What's It Worth. Real Values vs Auction Values

Lanterns, stoves, etc... anything old!

What's It Worth. Real Values vs Auction Values

Postby halfdome, Danny » Sun Dec 07, 2008 3:30 pm

I think this forum is partially contributing to the rise in bids for vintage camping gear, IE Coleman Lanterns. It was noticed back when some wanted a cast iron waffle iron. Maybe we ought to figure reasonable prices to expect and anything over that is emotional. I gotta have it, gotta have it :twisted: .I noticed most Coleman lanterns in good condition are selling for about $40-$50 plus shipping. I also noticed EBay has a section for sellers to figure what their items will sell for. Maybe we should use this service before bidding. Just a thought :thinking: Any other thoughts? :) Danny
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Postby rainjer » Sun Dec 07, 2008 4:23 pm

I don't really agree with you. The is a large world wide group of people that collect Coleman. The prices on eBay really depend on the condition & rarity of the item being sold. I have been shopping eBay for the last 2 year for Coleman gear an I can tell you the price are about the same as the were when I started. I just watched 2 1968 Sear Ted Williams lanterns sell for $269 & $235. That is actually cheap for that model. I have see them go for more that $500. The was an auction for a Coleman Gold bond stove and lantern, new in box, that sold for $1200. If it is in really good condition or rare, expect to pay a lot for it. Also, 9 times out of 10 you will be bidding against people in Japan.

There are still a lot of bargain on eBay if you are willing to put a little time into them. My Sear was $10 plus shipping. I find you can find better deals on vintage Coleman gear on Craig's list, 2nd hand store, swap meets & garage sales if you look. I have 3 Colman coolers. I paid less than $7 for each of them. On eBay the sell for $35 or more plus shipping. I have 5 Coleman water jugs, I paid $10 plus shipping for the 2 I bought on eBay & $3 each for the other 2 at 2nd hand stores. One other advantage of buying local is you can look at them and make sure everything works. When I find a lantern I open up the tank and check it, pump it up and crack the valve to see if I can hear the gas flow. If you do this, always relieve the pressure when you finish.

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Postby doug hodder » Sun Dec 07, 2008 5:25 pm

I don't know Danny....since there are between 600-700 Coleman related items in the lantern section on any given day, might be hard to think our group is driving pricing up. I don't look for the really premium ones, with the original boxes and literature. I prefer one that needs some work before it's operable. Cuts out a lot of the competition. I just look for a nice ventilator and undented fount if it's a nickel one. If it's a painted fount, I can always bondo the dents. I have 1 that I paid 30$ for...the rest were under 20. With the waffle irons....there weren't more than about 10 at any given time. Just my thoughts on it. Doug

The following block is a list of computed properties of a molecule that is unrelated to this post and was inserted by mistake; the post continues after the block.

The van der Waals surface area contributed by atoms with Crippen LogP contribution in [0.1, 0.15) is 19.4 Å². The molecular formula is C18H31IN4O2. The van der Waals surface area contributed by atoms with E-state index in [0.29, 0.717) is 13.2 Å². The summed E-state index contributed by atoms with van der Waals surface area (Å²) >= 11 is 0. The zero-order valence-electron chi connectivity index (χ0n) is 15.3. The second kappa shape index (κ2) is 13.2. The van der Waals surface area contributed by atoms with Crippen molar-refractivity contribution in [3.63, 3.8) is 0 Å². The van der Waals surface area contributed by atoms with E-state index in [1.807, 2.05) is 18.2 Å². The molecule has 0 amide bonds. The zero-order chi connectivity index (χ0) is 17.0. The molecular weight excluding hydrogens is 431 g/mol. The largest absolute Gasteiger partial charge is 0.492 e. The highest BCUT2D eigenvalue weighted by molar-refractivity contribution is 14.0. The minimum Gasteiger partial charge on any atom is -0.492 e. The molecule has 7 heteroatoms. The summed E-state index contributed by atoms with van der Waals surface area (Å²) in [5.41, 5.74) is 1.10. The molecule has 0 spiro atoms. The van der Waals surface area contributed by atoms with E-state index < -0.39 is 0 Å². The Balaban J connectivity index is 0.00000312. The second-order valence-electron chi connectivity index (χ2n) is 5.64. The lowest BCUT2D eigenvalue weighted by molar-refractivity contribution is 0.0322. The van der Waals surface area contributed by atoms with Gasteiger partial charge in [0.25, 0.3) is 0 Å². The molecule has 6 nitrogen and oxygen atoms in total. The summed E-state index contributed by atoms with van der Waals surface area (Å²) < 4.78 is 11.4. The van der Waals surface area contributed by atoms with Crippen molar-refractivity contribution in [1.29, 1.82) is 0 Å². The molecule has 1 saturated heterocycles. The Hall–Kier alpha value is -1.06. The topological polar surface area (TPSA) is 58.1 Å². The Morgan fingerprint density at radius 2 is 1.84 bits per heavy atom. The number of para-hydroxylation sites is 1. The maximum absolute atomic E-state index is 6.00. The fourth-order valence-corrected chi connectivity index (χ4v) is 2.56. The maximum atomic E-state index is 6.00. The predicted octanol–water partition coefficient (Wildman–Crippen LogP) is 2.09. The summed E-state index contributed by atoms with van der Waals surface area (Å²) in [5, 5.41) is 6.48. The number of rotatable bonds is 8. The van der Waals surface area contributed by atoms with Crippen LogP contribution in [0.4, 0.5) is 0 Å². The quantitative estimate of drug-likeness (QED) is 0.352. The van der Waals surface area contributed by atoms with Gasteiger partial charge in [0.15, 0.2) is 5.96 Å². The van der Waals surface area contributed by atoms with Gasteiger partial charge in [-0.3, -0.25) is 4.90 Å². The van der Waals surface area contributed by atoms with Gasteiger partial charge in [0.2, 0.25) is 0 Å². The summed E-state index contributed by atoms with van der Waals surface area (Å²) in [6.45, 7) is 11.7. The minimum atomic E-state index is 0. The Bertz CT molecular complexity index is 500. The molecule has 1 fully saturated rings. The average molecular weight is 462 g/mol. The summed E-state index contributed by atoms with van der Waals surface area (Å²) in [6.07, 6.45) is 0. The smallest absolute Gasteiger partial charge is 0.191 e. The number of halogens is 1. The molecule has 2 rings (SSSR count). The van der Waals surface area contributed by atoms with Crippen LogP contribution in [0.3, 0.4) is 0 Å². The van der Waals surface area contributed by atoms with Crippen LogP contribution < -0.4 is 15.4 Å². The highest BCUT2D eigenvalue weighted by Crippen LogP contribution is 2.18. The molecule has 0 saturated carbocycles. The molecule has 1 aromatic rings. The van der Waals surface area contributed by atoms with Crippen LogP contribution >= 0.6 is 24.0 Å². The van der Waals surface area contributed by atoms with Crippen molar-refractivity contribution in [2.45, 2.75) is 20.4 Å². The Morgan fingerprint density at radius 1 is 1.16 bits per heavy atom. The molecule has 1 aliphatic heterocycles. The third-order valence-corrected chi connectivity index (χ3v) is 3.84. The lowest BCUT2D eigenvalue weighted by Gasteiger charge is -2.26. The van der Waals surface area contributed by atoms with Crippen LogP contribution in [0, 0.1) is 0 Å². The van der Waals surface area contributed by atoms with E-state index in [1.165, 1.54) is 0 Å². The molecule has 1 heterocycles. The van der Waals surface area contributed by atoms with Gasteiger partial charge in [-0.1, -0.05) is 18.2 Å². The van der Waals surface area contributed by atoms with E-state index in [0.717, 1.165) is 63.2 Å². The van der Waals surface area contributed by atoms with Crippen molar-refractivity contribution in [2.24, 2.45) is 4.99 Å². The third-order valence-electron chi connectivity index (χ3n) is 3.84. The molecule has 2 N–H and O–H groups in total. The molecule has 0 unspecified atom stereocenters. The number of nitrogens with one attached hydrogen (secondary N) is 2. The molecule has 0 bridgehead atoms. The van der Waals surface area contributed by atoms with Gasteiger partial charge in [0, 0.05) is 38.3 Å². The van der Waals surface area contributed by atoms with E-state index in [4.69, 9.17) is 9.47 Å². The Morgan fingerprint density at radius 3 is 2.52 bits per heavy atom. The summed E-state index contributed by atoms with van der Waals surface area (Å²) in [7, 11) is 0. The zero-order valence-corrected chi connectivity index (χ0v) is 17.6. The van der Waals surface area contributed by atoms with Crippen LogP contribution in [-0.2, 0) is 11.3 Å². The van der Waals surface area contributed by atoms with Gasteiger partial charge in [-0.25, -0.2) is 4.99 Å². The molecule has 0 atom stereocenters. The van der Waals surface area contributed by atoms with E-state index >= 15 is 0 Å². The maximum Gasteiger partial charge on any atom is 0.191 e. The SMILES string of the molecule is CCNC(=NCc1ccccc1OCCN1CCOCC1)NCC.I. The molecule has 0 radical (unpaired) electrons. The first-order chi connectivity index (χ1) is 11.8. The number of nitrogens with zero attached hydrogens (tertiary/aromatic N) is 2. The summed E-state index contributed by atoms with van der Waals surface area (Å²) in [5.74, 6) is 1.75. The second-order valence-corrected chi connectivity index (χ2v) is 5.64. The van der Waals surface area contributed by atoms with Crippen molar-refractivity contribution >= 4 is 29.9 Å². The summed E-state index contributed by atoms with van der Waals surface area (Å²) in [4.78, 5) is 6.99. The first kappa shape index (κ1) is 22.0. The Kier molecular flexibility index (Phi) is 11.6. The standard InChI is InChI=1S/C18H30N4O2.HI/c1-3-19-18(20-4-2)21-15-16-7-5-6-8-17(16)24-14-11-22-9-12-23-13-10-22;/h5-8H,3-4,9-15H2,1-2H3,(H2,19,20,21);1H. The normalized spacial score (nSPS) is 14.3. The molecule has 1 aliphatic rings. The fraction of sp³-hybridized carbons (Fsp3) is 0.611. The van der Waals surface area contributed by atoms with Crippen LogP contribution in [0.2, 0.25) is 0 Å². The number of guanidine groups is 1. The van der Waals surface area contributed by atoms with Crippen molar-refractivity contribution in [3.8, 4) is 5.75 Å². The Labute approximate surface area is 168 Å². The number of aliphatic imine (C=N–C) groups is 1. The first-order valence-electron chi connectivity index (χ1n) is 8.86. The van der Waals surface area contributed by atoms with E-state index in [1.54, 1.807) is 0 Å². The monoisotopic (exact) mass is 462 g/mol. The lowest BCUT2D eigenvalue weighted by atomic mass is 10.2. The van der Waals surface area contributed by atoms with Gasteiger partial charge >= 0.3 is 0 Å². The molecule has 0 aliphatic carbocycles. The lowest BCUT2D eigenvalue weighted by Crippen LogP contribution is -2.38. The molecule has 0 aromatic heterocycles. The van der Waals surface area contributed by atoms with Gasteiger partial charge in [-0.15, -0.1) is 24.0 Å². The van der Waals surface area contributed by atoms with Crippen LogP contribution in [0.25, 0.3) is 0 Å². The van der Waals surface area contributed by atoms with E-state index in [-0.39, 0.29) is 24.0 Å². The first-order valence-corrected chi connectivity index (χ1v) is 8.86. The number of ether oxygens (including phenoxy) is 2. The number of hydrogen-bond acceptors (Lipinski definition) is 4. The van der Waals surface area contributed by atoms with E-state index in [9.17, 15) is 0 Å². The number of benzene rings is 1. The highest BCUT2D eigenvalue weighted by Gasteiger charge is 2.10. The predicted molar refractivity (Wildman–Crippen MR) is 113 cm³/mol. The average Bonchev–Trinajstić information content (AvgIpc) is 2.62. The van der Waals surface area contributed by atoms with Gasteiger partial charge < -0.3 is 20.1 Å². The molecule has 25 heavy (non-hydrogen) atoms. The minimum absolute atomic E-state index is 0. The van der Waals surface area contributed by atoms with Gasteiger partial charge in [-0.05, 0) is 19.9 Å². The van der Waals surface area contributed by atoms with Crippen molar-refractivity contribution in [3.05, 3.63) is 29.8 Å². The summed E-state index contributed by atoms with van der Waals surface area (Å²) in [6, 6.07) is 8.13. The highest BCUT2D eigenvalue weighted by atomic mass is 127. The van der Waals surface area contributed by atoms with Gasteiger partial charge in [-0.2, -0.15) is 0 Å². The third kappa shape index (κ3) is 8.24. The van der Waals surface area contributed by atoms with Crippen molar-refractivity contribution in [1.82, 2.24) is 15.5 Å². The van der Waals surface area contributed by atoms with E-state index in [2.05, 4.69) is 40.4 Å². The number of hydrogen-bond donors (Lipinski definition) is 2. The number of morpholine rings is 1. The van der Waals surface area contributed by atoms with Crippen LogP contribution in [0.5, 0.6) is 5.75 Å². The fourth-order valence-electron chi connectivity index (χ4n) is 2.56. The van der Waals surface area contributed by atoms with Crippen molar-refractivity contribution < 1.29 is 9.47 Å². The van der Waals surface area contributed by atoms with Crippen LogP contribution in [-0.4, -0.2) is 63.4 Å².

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Postby Boodro » Sun Dec 07, 2008 6:15 pm

Its called supply & demand. Free enterprise , paying for what you want. Its not like the manufactures that dictate minimum selling price for a product to anyone that sells them on the open market! It s something that will never change. Just my 2 sense!
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Postby halfdome, Danny » Sun Dec 07, 2008 6:37 pm

We all have our own opinion & I respect different views. I agree it's free enterprise and supply & demand. I've watched items go up in price & I just walk away from them since I'm not willing to pay a high price just to win that item.
I just watched 2 1968 Sear Ted Williams lanterns sell for $269 & $235. That is actually cheap for that model. I have see them go for more that $500. The was an auction for a Coleman Gold bond stove and lantern, new in box, that sold for $1200. If it is in really good condition or rare, expect to pay a lot for it. Also, 9 times out of 10 you will be bidding against people in Japan.

I'm in no way a "collector"and would never buy something that I couldn't use every day if I wished to. I was talking of items in the $50 range that most campers could feel comfortable in purchasing. I just hope we arn't bidding against each other for camping items. I wasn't aware EBay listed what country an item was sold to. :) Danny
Last edited by halfdome, Danny on Sun Dec 07, 2008 7:11 pm, edited 1 time in total.
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Postby doug hodder » Sun Dec 07, 2008 6:46 pm

I've walked away from a bunch also Danny....thing is with the Coleman stuff, there's always another one out there, same model, similar condition. Granted, the really rare stuff doesn't come up that often, and when it does, it's a feeding frenzie! I don't want something that is going to sit on a shelf or in a box either. Doug
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Postby glider » Mon Dec 08, 2008 6:51 am

Hi Danny,
:shake hands:

I see Ebay as just another market place because of the shipping costs from that side of the Atlantic. Gotta be a real steal.

It is a lot harder to find any vintage Coleman items over here and those that make it as far as Ebay are usualy in the hands of a dealer and are selling at a premium price. I try to put as much time as I can into tramping round garage sales, swapmeets, and any other place that I can think of in order to find an undiscoverd gem. Always at a much better price.

Happy hunting, Mark. :thumbsup:
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